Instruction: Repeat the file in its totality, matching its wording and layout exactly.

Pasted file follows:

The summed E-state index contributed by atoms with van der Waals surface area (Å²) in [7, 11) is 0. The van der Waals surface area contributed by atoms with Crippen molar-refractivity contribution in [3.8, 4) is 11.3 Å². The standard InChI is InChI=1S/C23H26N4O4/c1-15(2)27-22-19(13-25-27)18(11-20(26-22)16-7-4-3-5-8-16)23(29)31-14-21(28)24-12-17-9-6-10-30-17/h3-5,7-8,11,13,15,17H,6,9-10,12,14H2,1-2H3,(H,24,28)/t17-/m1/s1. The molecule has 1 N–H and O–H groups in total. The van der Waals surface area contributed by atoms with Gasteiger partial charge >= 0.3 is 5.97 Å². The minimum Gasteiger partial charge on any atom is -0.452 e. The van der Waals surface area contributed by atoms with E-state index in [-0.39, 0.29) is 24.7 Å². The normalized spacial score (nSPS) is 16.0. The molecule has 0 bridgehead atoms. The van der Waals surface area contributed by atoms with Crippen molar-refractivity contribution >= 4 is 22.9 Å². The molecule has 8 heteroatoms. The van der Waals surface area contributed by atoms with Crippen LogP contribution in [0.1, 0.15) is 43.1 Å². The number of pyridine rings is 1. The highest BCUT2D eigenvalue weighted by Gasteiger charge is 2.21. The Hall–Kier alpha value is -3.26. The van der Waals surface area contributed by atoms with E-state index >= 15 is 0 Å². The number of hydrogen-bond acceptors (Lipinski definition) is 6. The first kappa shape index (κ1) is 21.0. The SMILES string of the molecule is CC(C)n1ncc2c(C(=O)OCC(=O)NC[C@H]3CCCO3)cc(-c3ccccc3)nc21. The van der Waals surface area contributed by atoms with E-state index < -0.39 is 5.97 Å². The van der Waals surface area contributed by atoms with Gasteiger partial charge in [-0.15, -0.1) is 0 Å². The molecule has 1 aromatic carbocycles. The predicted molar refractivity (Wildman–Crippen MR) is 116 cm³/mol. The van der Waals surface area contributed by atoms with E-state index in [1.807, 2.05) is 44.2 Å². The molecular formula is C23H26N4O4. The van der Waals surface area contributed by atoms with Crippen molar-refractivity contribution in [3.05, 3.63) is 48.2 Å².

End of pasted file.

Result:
The summed E-state index contributed by atoms with van der Waals surface area (Å²) in [7, 11) is 0. The van der Waals surface area contributed by atoms with Crippen molar-refractivity contribution in [3.8, 4) is 11.3 Å². The standard InChI is InChI=1S/C23H26N4O4/c1-15(2)27-22-19(13-25-27)18(11-20(26-22)16-7-4-3-5-8-16)23(29)31-14-21(28)24-12-17-9-6-10-30-17/h3-5,7-8,11,13,15,17H,6,9-10,12,14H2,1-2H3,(H,24,28)/t17-/m1/s1. The molecule has 1 N–H and O–H groups in total. The van der Waals surface area contributed by atoms with Gasteiger partial charge >= 0.3 is 5.97 Å². The minimum Gasteiger partial charge on any atom is -0.452 e. The van der Waals surface area contributed by atoms with E-state index in [-0.39, 0.29) is 24.7 Å². The normalized spacial score (nSPS) is 16.0. The molecule has 0 bridgehead atoms. The van der Waals surface area contributed by atoms with Crippen molar-refractivity contribution >= 4 is 22.9 Å². The molecule has 8 heteroatoms. The van der Waals surface area contributed by atoms with Crippen LogP contribution in [0.1, 0.15) is 43.1 Å². The number of pyridine rings is 1. The highest BCUT2D eigenvalue weighted by Gasteiger charge is 2.21. The Hall–Kier alpha value is -3.26. The van der Waals surface area contributed by atoms with E-state index >= 15 is 0 Å². The number of hydrogen-bond acceptors (Lipinski definition) is 6. The first kappa shape index (κ1) is 21.0. The SMILES string of the molecule is CC(C)n1ncc2c(C(=O)OCC(=O)NC[C@H]3CCCO3)cc(-c3ccccc3)nc21. The van der Waals surface area contributed by atoms with E-state index < -0.39 is 5.97 Å². The van der Waals surface area contributed by atoms with Gasteiger partial charge in [-0.15, -0.1) is 0 Å². The molecule has 1 aromatic carbocycles. The predicted molar refractivity (Wildman–Crippen MR) is 116 cm³/mol. The van der Waals surface area contributed by atoms with E-state index in [1.807, 2.05) is 44.2 Å². The molecular formula is C23H26N4O4. The van der Waals surface area contributed by atoms with Crippen molar-refractivity contribution in [3.05, 3.63) is 48.2 Å².